The Imitation Game
Special to The History Place
Benedict Cumberbatch is quickly becoming my favorite actor. I first encountered him as a young, modern-day Sherlock Holmes in a television series. He popped up again as George Smiley’s right-hand-man in 2011’s Tinker Tailor Soldier Spy. He achieves star status as Alan Turing in The Imitation Game.
Turing was at once a genuine World War II hero, one of the true parents of the computer, and a profoundly tragic figure. Turing and his team at Bletchley Park broke the Nazis’ Enigma code, a feat that – perhaps as much as Churchill’s iron resolve – saw a beleaguered Britain through the war. Keira Knightly brings a touch of glamour to the Turing team. Also notable in the film’s cast is Allen Leech, best known to us as the Irish in-law who runs the Downton Abbey estate.
The Enigma story has been told many, many times. Notably, the Robert Harris novel Enigma became a film of the same name in 2001. Rolling Stone Mick Jagger, himself arguably an enigma, co-produced and helped fund that film. He even reportedly provided his own personal Enigma machine. The story was loosely based on an actual event, the sudden change of the German U-boat codebooks just when the U.S. had multiple convoys of supplies in the North Atlantic en route to England.
Alan Turning and Bletchley figure big in Neal Stephenson’s 2000 novel Cryptonomicon. In that ambitious fictional account, Turing comes across as a clever, easygoing, carefree wizard. In fact he was anything but carefree or easy going, as Cumberbatch’s far more realistic portrayal reveals.
The film focuses, as expected, on the cracking of the Enigma code. But it shifts back and forth across Turing’s brief 41 years, portraying his childhood in an English public school and the post-war years in which he’s convicted of “indecency.” From Victorian times, England outlawed male homosexuality. (The story has it that Queen Victoria had no idea that women could be gay and none of her ministers were so indelicate as to tell her so. Consequently, the law outlawing same-sex relationships applied only to men.)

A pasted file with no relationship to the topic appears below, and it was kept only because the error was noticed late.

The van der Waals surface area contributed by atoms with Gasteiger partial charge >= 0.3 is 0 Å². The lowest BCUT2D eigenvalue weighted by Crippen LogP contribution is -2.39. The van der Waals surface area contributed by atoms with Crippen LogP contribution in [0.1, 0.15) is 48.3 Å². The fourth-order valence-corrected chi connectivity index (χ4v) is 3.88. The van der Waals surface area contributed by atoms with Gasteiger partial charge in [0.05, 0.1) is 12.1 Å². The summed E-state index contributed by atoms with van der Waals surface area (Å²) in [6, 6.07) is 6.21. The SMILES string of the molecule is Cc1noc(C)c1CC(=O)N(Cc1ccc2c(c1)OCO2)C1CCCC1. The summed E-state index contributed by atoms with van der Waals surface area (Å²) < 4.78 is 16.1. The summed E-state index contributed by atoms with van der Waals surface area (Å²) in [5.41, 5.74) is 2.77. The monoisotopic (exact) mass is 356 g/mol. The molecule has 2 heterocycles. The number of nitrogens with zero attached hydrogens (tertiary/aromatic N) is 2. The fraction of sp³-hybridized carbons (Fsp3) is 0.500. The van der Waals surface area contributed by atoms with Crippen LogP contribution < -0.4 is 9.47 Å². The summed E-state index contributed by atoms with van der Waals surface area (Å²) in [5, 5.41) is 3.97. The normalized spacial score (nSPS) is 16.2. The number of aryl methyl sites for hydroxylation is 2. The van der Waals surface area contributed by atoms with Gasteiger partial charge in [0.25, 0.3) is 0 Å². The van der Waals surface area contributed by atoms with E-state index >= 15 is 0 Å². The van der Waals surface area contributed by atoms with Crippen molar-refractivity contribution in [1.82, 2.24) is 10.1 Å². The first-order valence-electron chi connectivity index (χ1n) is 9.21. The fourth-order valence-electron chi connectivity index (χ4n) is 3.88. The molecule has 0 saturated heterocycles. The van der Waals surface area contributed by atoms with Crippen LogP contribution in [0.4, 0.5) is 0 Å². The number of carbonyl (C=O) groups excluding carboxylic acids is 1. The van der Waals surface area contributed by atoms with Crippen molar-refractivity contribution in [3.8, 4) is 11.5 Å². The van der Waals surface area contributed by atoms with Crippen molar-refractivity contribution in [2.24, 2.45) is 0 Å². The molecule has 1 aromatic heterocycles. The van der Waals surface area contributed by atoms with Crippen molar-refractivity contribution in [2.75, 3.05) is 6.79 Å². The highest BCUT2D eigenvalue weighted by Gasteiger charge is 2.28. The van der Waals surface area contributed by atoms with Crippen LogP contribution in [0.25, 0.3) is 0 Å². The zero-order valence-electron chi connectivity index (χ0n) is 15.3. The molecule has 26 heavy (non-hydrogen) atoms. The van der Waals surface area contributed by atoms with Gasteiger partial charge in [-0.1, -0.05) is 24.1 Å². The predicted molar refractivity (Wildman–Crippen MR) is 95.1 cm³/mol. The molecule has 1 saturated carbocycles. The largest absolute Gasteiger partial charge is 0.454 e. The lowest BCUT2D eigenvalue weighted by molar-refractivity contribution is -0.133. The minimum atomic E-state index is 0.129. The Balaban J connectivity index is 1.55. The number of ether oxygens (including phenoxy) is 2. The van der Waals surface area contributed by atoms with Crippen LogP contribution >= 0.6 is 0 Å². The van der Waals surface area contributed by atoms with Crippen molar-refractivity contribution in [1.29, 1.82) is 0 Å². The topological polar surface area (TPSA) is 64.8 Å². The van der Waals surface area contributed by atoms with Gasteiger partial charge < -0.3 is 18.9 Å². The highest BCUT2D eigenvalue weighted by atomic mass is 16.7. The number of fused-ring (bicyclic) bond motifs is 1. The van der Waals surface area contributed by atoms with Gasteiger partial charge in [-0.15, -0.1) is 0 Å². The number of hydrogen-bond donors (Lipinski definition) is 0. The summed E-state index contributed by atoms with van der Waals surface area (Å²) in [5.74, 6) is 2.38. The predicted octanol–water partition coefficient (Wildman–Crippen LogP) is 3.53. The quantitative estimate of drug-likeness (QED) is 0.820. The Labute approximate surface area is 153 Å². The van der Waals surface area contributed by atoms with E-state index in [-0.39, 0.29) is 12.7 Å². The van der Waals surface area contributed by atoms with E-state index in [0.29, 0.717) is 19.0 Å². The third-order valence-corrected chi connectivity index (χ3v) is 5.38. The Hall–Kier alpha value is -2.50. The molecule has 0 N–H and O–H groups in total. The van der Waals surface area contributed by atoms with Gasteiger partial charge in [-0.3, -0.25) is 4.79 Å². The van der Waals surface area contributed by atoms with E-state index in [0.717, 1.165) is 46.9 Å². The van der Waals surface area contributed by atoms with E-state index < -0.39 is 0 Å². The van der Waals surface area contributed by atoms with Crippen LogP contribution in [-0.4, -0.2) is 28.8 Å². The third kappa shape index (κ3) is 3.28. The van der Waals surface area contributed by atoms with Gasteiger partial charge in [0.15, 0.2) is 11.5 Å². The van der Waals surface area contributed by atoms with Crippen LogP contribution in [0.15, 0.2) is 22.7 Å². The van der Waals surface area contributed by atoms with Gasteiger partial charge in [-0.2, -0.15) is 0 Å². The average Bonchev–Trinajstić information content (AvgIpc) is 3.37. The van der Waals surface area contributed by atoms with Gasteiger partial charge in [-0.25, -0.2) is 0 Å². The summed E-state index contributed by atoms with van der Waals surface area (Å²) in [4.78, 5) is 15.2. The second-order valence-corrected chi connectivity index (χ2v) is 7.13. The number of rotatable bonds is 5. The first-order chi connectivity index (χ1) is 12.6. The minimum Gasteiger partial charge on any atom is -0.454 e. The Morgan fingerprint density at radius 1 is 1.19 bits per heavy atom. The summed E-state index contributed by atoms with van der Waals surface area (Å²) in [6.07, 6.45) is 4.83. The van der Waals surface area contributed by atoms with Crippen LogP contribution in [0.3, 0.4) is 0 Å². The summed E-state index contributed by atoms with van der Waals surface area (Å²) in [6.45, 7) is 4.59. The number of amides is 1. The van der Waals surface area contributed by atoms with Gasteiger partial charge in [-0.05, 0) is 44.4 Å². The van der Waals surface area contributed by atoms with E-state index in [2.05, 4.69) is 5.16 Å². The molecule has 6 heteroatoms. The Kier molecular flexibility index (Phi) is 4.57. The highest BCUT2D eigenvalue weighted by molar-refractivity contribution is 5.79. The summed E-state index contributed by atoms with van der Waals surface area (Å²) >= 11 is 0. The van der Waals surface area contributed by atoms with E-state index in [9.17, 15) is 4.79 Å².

The Keira Knightly character, Joan Clarke, who helps Turing work out the solution to breaking Enigma, was real enough. And, indeed, she and Turing were extremely close, so much so that he proposed marriage. Turing subsequently revealed his sexual orientation to her, a revelation that left her unphased. Nonetheless, he declined to go through with the marriage.
The film does a nice job of depicting the moral dilemma that breaking the code presented. The Allies were unable to fully exploit the intelligence gleaned from their breakthrough without tipping the Germans off to their success. Consequently, they were forced to decide which intelligence would be exploited and which ignored, even though this meant condemning some soldiers, sailors and airmen to their deaths.
All the same, the movie’s postscript informs us that historians credit Bletchley with shortening the war by two years, saving an estimated 14 million lives.
For Turing, the post-war years were few and tragic. Homosexuality remained a crime. His sexual preference revealed by a young liaison, he was convicted and given a choice: jail or hormone therapy. He chose the latter with catastrophic results. In the film he’s shown shaking and unable to focus on his work. In reality, he was not only chemically “castrated,” but also grew breasts. A year into the court-ordered “therapy” he killed himself.
His scientific legacy is equal to his wartime contributions. Computers were called Turing Machines for years, and with good reason. The film’s title is derived from what is also known as the Turing Test: If a judge in one room, communicating with a sentient being in another, cannot discern whether he is talking to another human or to a machine, then, if it’s a machine, that machine is indeed an artificial intelligence.
In the closing scene, Joan visits Alan during the throws of his hormonal treatment. He observes her wedding ring and comments that she has achieved a “normal life.” She asks him would he really have wanted to be normal, if it meant giving up his achievements. He hesitates and she replies that she would not have wanted that for him, or for the world. I can only agree.
The postscript also informs us that in 2013 Queen Elizabeth granted him a pardon in recognition of his incalculable contributions. That hardly seems sufficient.
As for Cumberbatch, I smell an Oscar on the wind.
Rated PG-13 for some sexual references, mature thematic material and historical smoking.
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Dr. Jim Castagnera is a Philadelphia lawyer, consultant and writer, whose webpage is http://jamescastagnera.wordpress.com/. His most recent book is Handbook for Student Law for Higher Education Administrators (Revised Edition 2014).